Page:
In a moment, we’re going to define our text as a pattern, but before we do, we need to trim away all of the excess transparent area around the text. For that, we’ll use Photoshop’s Trim command. Go up to the Image menu at the top of the screen and choose Trim:Selecting the Trim command from the Image menu.

Going to Image > Trim.

This opens the Trim dialog box. Select Transparent Pixels at the top of the dialog box, and make sure all four options (TopBottomLeft, and Right) are checked in the Trim Away section at the bottom:The Trim dialog box.

The Trim options.

Click OK to close out of the dialog box and Photoshop instantly trims away all of the extra space around the text:The blank area surrounding the text has been trimmed away.

The surrounding blank area has been trimmed away.

Step 7: Define The Text As A Pattern

We’re ready to define our text as a pattern. Go up to the Edit menu at the top of the screen and choose Define Pattern:Selecting the Define Pattern command from the Edit menu.

Going to Edit > Define Pattern.

Photoshop pops open the Pattern Name dialog box, giving us a chance to name the pattern before it’s added. I’ll name mine “Copyright 2014”:Naming the new pattern.

Giving the new pattern a name.

Click OK when you’re done to close out of the Pattern Name dialog box. It won’t look like anything has happened, but as we’ll see in a moment, Photoshop has now added the text as a pattern that we can easily apply to any image. We don’t need our text document anymore, so feel free to close it as well.

Step 8: Open An Image

With our pattern now created, open an image that needs your copyright information applied to it. Here once again is the image I’ll be using:Image © 2014 Steve Patterson

Open one of your photos.

Step 9: Add A New Blank Layer

We need to add the watermark pattern on its own layer, so click on the New Layer icon at the bottom of the Layers panel:Clicking the New Layer icon in the Layers panel.

Clicking the New Layer icon.

Photoshop adds a new blank layer named “Layer 1” above the image on the Background layer:A new blank layer has been added.

A new blank layer has been added.

Step 10: Fill The Layer With The Copyright Pattern

Go up to the Edit menu at the top of the screen and choose Fill:Selecting the Fill command from the Edit menu.

Going to Edit > Fill.

This opens the Fill dialog box. Change the Use option at the very top to Pattern. Then, to select your pattern, click on the Custom Pattern thumbnail:The Fill dialog box in Photoshop.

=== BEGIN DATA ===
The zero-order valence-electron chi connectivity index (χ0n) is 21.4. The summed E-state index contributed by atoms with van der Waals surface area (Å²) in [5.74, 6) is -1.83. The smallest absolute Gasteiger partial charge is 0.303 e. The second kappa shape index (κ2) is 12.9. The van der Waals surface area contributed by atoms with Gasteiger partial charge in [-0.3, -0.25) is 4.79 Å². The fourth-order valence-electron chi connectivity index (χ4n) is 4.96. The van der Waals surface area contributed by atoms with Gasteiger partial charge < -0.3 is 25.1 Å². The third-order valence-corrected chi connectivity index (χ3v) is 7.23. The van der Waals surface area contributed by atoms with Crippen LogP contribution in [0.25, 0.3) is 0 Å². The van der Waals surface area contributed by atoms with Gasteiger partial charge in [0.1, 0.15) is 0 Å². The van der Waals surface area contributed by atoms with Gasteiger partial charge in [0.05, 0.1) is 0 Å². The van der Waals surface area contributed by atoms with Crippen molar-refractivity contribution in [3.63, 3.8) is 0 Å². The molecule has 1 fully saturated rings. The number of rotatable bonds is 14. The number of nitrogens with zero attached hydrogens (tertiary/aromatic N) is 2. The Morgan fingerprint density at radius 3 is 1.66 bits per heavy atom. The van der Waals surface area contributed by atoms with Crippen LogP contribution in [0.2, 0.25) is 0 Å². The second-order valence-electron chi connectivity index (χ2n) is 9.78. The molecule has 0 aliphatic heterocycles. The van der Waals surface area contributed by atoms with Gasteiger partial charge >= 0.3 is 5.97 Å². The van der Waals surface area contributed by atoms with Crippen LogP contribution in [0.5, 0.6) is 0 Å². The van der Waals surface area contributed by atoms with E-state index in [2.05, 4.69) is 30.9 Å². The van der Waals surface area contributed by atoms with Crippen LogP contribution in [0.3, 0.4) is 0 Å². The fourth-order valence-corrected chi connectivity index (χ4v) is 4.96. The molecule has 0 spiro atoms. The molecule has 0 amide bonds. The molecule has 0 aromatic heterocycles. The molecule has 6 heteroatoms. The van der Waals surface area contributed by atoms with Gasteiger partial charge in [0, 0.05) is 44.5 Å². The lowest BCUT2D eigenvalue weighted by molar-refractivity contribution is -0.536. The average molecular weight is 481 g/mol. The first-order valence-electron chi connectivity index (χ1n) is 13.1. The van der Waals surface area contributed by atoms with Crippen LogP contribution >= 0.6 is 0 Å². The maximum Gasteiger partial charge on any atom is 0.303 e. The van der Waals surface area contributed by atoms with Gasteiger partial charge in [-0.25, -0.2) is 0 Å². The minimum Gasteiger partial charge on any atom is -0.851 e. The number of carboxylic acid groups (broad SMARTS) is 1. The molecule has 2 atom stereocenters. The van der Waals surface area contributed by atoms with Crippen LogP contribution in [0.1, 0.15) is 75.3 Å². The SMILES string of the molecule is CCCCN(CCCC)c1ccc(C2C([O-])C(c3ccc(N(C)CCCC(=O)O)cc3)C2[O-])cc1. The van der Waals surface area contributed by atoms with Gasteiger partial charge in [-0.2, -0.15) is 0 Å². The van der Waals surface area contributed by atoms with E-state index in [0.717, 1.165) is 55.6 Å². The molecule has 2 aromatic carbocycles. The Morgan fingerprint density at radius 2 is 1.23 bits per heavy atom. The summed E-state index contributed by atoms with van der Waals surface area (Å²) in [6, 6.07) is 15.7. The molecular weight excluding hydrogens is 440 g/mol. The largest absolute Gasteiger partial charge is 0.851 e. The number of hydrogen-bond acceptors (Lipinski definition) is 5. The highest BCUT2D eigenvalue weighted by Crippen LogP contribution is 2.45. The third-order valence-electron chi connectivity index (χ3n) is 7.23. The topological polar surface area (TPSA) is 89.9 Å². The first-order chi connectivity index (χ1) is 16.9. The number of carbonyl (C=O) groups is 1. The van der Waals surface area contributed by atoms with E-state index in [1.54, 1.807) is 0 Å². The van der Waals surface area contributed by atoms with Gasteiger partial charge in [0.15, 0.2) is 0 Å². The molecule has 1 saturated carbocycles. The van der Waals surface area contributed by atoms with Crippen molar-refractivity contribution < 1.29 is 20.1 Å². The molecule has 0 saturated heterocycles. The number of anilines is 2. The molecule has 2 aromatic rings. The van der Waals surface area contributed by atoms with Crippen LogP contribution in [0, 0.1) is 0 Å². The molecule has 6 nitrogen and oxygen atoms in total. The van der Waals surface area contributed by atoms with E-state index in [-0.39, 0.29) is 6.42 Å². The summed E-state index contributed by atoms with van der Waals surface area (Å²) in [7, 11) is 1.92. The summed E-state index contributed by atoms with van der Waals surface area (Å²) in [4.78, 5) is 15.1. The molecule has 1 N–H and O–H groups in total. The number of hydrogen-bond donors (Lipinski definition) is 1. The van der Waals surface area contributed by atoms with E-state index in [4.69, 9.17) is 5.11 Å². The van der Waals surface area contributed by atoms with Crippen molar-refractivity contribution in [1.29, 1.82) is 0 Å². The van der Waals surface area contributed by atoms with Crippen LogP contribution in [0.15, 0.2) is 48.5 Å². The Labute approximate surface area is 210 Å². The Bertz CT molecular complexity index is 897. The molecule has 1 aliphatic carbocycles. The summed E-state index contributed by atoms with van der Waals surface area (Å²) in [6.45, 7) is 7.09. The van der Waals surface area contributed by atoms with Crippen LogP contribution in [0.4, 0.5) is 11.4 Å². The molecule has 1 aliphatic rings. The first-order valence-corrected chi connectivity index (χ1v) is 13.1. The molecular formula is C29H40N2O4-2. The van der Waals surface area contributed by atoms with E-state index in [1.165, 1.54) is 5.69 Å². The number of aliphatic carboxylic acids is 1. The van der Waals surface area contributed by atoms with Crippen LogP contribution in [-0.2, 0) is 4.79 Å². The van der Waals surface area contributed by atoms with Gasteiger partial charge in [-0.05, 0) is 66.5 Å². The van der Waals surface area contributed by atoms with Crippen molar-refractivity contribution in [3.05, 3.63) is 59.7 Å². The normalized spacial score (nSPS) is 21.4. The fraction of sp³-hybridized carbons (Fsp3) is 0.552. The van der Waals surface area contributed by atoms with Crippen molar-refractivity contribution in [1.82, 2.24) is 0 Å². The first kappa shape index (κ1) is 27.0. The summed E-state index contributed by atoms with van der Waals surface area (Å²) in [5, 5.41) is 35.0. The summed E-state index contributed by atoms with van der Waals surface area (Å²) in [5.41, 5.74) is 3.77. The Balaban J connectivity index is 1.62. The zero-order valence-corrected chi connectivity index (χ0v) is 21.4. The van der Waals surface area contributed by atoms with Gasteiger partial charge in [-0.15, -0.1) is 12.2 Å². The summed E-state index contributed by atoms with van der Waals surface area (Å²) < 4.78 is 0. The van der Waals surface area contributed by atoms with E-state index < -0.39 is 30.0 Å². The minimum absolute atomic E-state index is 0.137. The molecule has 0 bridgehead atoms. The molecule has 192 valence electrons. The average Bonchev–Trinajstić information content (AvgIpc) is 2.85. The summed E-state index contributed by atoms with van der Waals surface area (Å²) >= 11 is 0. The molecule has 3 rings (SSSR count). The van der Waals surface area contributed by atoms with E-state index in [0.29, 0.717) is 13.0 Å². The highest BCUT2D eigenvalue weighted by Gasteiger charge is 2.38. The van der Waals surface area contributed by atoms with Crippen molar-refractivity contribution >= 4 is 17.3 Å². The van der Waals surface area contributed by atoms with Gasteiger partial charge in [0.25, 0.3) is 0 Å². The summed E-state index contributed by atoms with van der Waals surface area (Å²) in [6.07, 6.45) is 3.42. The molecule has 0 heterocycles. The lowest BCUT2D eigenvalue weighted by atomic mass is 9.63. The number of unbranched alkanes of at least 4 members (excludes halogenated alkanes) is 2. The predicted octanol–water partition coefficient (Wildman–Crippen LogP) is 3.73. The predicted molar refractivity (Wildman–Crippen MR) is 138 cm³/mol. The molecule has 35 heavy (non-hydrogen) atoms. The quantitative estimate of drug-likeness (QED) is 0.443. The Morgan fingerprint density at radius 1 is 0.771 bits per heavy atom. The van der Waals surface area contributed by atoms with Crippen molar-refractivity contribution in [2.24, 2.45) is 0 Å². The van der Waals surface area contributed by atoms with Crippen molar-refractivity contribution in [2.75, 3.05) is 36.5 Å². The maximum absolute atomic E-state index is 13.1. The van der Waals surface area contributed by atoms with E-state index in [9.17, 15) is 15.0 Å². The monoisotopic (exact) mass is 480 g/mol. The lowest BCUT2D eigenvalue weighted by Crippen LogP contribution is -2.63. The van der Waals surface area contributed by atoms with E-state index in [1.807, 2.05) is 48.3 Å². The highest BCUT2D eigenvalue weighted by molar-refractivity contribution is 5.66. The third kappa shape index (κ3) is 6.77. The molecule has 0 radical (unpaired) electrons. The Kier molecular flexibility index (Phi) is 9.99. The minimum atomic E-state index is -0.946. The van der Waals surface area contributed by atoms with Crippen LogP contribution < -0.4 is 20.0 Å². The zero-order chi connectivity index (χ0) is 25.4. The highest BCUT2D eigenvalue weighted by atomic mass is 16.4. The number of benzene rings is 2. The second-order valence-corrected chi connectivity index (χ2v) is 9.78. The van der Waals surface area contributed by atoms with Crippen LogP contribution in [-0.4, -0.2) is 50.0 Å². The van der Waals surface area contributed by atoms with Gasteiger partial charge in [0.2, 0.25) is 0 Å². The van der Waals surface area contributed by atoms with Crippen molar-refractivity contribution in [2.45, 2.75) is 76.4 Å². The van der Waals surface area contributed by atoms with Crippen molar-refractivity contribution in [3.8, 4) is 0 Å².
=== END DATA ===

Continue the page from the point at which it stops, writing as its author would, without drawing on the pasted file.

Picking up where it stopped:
Setting Use to Pattern and clicking the Custom Pattern thumbnail.

This will open the Pattern Picker, displaying thumbnails of all the patterns currently available. Your copyright pattern will be the last one in the list. If you have Tool Tips enabled in Photoshop’s Preferences, the name of the pattern will appear when you hover your mouse cursor over it. Double-click on its thumbnail to select it and close out of the Pattern Picker:Selecting the Copyright pattern from the Pattern Picker.

Double-clicking the copyright pattern’s thumbnail.

Click OK to close out of the Fill dialog box. Photoshop fills the image with the copyright pattern. Of course, it’s too dark at the moment, but we’ll fix that next:The image after filling the layer with the copyright pattern.

The image after filling the layer with the copyright pattern.

Step 11: Change The Blend Mode And Lower The Opacity

To blend the pattern in with the image, first change the blend mode of the layer from Normal to either Overlay or Soft Light. You’ll find the Blend Mode option in the top left of the Layers panel. Both of these blend modes will allow you to see the image through the text. The difference between them is that Overlay will give you stronger contrast while Soft Light is more subtle. Try them both out and choose the one you like best for your image. Here, I’ve changed the blend mode to Overlay:Changing the blend mode of Layer 1 to Overlay.

Change the blend mode of Layer 1 to either Overlay or Soft Light.

Then, to complete the effect, lower the opacity of Layer 1 from 100% down to somewhere around 25-30%. The Opacity option is directly across from the Blend Mode option at the top of the Layers panel:Lowering the layer opacity.

Lowering the layer opacity to 25%.

And with that, we’re done! With the layer opacity lowered, the pattern is now barely visible across the image, giving us our final result:Lowering the layer opacity.

The final result.